Monday Morning Musings:
“but looking through their eyes, we can see
what our long gift to them may come to be.
If we can truly remember, they will not forget.”
–Miller Williams, “Of History and Hope”
“Manliness consists not in bluff, bravado or loneliness. It consists in daring to do the right thing and facing consequences whether it is in matters social, political or other. It consists in deeds not words.”
a holiday based on Celtic and Christian traditions,
Americanized by collecting and eating as much candy as possible,
we see a Swedish movie
followed by dinner at an Indian restaurant
where the Diwali candles
from the celebration the night before are still on display.
(Multi-culturalism at its best.)
In the near-empty theater,
two women choose the seats directly behind us to talk—
throughout the movie,
fortunately, not too loudly.
The plot of the movie is familiar,
the curmudgeonly old man turns out to be not-so-curmudgeonly,
but the way the story is unveiled, and the acting itself
make it fresh.
We care about this man
who does not know how to show his emotions,
except through anger, scorn, and impatience,
His father did not cry or show much emotion either,
though he loved his son,
love shown by teaching him how to repair Volvos
and how to behave decently while cleaning train cars.
Ove, the old man, learns to love again, even while planning suicide,
helped by a pregnant Iranian refugee,
he learns again the bonds of friendship.
Both words and deeds are important.
We go to another movie about a man.
This time without a father, poor, black, gay
living with his drug-addicted mother.
It could full of clichés, but instead,
it is a bleak, but perhaps hopeful movie,
a poem of a movie, lyrical, with magical cinematography,
a great score, and wonderful performances.
The camera lingers on faces and places in this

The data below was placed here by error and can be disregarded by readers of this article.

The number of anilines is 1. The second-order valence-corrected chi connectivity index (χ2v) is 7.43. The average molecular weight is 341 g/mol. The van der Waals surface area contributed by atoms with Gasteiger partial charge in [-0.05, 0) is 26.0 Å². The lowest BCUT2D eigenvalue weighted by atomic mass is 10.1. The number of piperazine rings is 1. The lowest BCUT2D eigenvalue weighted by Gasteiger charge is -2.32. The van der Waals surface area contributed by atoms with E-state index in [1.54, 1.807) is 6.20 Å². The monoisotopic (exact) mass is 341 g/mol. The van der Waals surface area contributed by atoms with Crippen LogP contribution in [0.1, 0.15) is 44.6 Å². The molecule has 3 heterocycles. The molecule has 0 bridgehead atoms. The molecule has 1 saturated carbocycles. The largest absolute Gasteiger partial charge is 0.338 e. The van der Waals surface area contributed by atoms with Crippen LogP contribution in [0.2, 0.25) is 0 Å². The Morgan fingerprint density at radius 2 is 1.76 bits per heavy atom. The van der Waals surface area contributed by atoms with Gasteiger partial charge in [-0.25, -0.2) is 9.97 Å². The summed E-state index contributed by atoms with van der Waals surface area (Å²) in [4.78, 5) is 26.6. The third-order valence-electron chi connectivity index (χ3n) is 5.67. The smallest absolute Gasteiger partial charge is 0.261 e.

focused completely on its characters,
though it deals with universal themes,
and moonlight and the healing power of water.
Three different actors portray the main character in three episodes,
as the boy, known as “Little,” the teen, Chiron, and the man, “Black.”
The film never preaches or moralizes,
but the theme of what it means to be a man is central.
He is bullied because other kids sense he is gay, different,
not one of the pack.
A local drug dealer becomes his father figure,
a strong man, who does evil, but also acts with kindness.
a mixed, flawed being.
Little/Chiron/Black’s friend admits to “wanting to cry” but not actually crying,
because boys don’t cry, but he is also tough and tender.
My husband says to me, “I didn’t want the film to end.
I want to know what happened after the end.”
We walk around Old City,
I see this sign
I wonder about it
This message to the world.
I think about a candidate who uses his position of power
to spread hate, to bully and denigrate people.
It seems obscene here, walking past these historic buildings,
where men and women have fought
for freedom and liberty.
The “Founding Fathers,” not perfect men,
some held others in bondage,
but still, they gave us a foundation
that it troubles me to see trampled
by ignorance and hate.
It took courage for them to sign the document, declaring independence.
I think of my own father,
not a perfect man either,
a man who enjoyed his power as a man,
he was the prince of his family,
his mother and sisters doted on him,
and he enjoyed having women wait on him,
yet he thought his daughters—and granddaughters—
could do anything,
be anything they wanted.
And yes, I saw him cry.
Women are not better than men
and men are not better than women
white is not better than black
black is not better than white.
Love is love is love is love is love is love is love.
Girls and boys,
need to know
need to learn from history,
the good and the bad
to remember, so that they will not forget,
so none of us will forget
to show with words and deeds
to do the right thing.
Don’t forget to vote. #LoveTrumpsHate